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The Hospitality House – 714 N. Main St.

Located at 714 N. Main St. , this imposing stucco home commands the intersection of Worsham St. and N. Main St. on the eastern side. Located directly next to the Tot-Spot Daycare Center, this home has been the location of the Whitfield family ( think the city attorney) for many years. Originally a lot was not known about this property and some speculated that it wasn’t the original structure and replaced a much earlier one. Well guess who did a little digging – well a LOT of digging. After spending about 2 days in the Records Hall at Danville Circuit Court and talking to Clarke Whitfield I’ve been able to piece the title trail together and paint a somewhat complete record of that property.

The property was originally owned by the Wyllie family, or at least as far back as a traceable deed is for that lot in Danville. Chatham, VA Courthouse Records could hold more information, but for the purpose of this story it isn’t important. F.P. Wyllie had an early deed agreement with Thomas Jefferson Corbin prior to August 14, 1880. The deed recorded on that day indicated that it would replace a previous deed that was lost or misplaced (AKA for not recorded ) from February 1879. This deed is specific to land only and doesn’t specify improvements to the property, however, a deed dated April 1876 indicated that Thomas J. Corbin transferred his home, on the upper end of N. Main, then Franklin Turnpike, to the ownership of his brother James Wesley Corbin. This is about the time James Wesley Corbin moved back from Hillsborough,NC. The deed mentions general repair to the property so it is likely that Thomas J. Corbin had already built the house at 714 N. Main St. It was during his tenure as a member of the General Assembly (Senate) that he lived in this property.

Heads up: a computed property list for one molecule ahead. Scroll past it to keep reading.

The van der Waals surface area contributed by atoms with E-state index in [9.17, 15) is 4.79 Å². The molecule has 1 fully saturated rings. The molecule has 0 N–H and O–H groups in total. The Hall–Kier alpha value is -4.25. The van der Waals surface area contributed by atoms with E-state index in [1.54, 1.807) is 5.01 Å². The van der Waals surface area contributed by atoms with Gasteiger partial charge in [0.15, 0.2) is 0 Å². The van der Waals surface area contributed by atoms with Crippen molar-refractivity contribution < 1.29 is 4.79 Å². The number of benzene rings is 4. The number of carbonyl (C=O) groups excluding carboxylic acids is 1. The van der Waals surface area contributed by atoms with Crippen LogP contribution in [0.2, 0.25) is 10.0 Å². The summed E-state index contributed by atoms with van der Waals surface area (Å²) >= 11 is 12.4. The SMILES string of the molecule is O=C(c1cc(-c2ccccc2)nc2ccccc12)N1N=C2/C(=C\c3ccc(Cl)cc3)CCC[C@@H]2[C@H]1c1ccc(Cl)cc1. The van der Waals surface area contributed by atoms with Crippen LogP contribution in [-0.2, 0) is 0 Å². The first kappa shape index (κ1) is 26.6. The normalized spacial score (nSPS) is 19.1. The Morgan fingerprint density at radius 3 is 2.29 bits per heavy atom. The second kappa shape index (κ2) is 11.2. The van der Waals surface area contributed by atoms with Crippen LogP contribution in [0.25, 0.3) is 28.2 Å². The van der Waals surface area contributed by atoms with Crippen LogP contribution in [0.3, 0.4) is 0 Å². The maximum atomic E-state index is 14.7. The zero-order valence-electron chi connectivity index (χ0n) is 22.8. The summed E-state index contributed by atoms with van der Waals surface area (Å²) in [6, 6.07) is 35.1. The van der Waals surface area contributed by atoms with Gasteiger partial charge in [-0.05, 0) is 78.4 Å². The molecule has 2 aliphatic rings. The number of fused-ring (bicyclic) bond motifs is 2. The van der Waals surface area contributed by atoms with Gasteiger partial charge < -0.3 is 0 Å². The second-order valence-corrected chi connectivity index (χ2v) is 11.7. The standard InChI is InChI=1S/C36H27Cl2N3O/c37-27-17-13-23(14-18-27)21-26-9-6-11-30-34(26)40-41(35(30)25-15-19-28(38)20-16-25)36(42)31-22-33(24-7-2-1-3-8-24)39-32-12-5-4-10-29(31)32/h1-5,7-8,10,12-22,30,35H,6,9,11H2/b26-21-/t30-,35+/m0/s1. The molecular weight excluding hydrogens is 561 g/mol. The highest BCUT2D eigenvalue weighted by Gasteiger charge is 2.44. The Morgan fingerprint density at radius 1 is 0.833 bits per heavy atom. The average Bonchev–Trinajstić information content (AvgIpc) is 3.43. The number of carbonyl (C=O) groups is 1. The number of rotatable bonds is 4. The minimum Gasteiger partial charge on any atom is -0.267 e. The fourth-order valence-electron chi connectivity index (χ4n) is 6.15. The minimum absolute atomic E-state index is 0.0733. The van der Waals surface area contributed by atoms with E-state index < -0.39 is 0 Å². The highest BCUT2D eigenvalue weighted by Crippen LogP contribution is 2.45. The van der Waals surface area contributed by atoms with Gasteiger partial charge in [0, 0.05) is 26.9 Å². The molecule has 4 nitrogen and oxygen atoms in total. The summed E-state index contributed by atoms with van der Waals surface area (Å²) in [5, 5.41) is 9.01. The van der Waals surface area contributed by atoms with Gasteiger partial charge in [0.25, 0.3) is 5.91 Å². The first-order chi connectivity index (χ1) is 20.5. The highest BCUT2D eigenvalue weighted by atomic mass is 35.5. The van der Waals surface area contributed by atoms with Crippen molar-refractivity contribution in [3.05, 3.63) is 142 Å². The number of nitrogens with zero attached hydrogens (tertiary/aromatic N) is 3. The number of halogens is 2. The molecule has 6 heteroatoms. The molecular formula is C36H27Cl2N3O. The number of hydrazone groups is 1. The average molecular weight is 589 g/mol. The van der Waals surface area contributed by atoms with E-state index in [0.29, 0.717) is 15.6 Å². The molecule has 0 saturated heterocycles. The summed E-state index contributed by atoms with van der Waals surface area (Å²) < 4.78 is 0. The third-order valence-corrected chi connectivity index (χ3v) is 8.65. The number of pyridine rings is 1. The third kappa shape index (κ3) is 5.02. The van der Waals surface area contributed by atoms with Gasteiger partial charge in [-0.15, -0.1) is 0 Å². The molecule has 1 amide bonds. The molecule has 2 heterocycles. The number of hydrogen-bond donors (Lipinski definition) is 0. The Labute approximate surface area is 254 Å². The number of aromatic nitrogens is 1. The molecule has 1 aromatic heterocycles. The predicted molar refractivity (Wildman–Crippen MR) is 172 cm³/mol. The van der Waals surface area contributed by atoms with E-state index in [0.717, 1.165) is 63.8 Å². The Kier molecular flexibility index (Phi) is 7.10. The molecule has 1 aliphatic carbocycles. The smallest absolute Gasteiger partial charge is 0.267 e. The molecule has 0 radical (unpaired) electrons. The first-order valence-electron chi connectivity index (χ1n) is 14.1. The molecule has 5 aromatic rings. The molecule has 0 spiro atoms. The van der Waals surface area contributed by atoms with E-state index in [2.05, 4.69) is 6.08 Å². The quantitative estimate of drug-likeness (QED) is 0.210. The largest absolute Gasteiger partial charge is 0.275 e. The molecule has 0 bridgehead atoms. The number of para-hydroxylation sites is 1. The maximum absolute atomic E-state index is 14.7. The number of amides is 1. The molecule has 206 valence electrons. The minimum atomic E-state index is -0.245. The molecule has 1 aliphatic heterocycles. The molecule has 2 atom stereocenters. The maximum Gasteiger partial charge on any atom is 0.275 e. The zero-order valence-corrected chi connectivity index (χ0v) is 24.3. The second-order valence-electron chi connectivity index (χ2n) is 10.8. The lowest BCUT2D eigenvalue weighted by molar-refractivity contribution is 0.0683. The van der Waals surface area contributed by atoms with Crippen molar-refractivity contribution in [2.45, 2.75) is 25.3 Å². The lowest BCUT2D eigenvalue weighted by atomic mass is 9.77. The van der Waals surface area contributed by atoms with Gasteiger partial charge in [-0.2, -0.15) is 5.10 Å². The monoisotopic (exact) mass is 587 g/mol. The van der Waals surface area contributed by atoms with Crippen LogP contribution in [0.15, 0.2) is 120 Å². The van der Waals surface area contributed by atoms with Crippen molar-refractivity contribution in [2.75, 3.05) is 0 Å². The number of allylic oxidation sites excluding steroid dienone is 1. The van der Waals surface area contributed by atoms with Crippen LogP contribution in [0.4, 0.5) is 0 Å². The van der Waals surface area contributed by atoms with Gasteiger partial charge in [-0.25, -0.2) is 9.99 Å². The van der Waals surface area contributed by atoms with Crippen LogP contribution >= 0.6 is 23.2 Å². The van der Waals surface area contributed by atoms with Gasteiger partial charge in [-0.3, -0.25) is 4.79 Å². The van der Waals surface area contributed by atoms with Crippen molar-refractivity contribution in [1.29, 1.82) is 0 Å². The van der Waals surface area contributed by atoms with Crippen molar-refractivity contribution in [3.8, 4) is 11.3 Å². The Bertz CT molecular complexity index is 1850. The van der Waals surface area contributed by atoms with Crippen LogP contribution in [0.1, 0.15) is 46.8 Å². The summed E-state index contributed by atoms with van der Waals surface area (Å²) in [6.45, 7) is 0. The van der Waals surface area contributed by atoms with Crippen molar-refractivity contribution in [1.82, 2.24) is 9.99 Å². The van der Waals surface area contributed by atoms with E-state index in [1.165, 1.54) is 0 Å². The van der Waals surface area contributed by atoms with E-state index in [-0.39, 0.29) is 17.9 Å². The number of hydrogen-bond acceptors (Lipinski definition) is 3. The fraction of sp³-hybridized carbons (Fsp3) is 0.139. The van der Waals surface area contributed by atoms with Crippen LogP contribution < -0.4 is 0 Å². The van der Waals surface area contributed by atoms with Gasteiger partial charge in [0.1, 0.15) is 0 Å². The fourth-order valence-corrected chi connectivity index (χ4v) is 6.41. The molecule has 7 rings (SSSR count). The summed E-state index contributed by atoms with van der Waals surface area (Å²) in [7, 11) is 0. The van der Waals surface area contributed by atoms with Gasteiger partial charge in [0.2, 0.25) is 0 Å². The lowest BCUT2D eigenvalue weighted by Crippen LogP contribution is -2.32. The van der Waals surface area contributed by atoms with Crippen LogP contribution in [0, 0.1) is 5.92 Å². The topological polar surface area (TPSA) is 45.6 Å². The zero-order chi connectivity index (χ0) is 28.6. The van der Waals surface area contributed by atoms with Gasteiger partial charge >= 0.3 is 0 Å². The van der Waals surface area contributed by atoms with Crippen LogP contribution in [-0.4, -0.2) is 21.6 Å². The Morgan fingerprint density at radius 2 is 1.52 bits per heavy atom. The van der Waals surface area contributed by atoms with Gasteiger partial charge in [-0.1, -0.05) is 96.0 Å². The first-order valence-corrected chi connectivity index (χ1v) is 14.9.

Thomas A. Corbin

Thomas J. Corbin in an effort to expand his land holdings bought up surrounding lots from family (brother-in-law Thomas J. Lee) and other families into which the Corbin clan had married or were related to. Thomas J. Corbin created what looked like a small estate home in the heart of the N. Danville / Neapolis business district. According to a 1910 map the front porch was the width of the house with a 2 tier gazebo on the southern corner (Tot-Spot side) and a small rear addition had been made by that time.

On July 18, 1883, Thomas J. Corbin and his wife Martha E. Rodenhizer Corbin released the northern portion of the lot next to his home to secure and release a debt owed by W.F. Patton and Sons Co. The northern edge of the property was released to trustee Barksdale with T.J. Corbin joining and selling the portion to Thomas Benton Fitzgerald, B. F. Jefferson, and Thomas Jefferson Lee ( his brother-in-law). The purpose of the purchased among settling a debt was to create a parsonage to be used by “the Methodist Episcopal Church.” This is probably a reference to the early location of what became Calvary Methodist; located on the corner of Keen and Church Street. T.J. Corbin remained owner in part due to his trustee status.